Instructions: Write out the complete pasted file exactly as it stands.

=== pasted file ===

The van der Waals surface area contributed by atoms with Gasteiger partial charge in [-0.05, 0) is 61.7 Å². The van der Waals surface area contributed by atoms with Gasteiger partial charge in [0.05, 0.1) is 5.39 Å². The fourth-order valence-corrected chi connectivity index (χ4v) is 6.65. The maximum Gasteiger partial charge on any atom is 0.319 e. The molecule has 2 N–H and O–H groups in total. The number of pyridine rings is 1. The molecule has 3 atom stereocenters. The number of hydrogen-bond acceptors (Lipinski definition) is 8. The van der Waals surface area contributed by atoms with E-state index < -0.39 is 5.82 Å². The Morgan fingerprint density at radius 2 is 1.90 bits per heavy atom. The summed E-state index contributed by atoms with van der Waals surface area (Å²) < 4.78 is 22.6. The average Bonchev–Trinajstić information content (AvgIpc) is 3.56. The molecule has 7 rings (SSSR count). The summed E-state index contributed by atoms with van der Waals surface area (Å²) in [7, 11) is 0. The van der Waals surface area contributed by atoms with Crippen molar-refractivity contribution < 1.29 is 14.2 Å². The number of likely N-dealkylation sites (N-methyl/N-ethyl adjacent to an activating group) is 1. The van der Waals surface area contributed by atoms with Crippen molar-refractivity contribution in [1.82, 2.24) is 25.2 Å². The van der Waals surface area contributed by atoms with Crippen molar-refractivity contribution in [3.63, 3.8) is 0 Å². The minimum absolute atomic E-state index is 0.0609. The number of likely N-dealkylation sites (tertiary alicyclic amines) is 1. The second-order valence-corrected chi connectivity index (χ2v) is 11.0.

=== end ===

The van der Waals surface area contributed by atoms with Gasteiger partial charge in [-0.05, 0) is 61.7 Å². The van der Waals surface area contributed by atoms with Gasteiger partial charge in [0.05, 0.1) is 5.39 Å². The fourth-order valence-corrected chi connectivity index (χ4v) is 6.65. The maximum Gasteiger partial charge on any atom is 0.319 e. The molecule has 2 N–H and O–H groups in total. The number of pyridine rings is 1. The molecule has 3 atom stereocenters. The number of hydrogen-bond acceptors (Lipinski definition) is 8. The van der Waals surface area contributed by atoms with E-state index < -0.39 is 5.82 Å². The Morgan fingerprint density at radius 2 is 1.90 bits per heavy atom. The summed E-state index contributed by atoms with van der Waals surface area (Å²) < 4.78 is 22.6. The average Bonchev–Trinajstić information content (AvgIpc) is 3.56. The molecule has 7 rings (SSSR count). The summed E-state index contributed by atoms with van der Waals surface area (Å²) in [7, 11) is 0. The van der Waals surface area contributed by atoms with Crippen molar-refractivity contribution < 1.29 is 14.2 Å². The number of likely N-dealkylation sites (N-methyl/N-ethyl adjacent to an activating group) is 1. The van der Waals surface area contributed by atoms with Crippen molar-refractivity contribution in [1.82, 2.24) is 25.2 Å². The van der Waals surface area contributed by atoms with Crippen molar-refractivity contribution in [3.63, 3.8) is 0 Å². The minimum absolute atomic E-state index is 0.0609. The number of likely N-dealkylation sites (tertiary alicyclic amines) is 1. The second-order valence-corrected chi connectivity index (χ2v) is 11.0.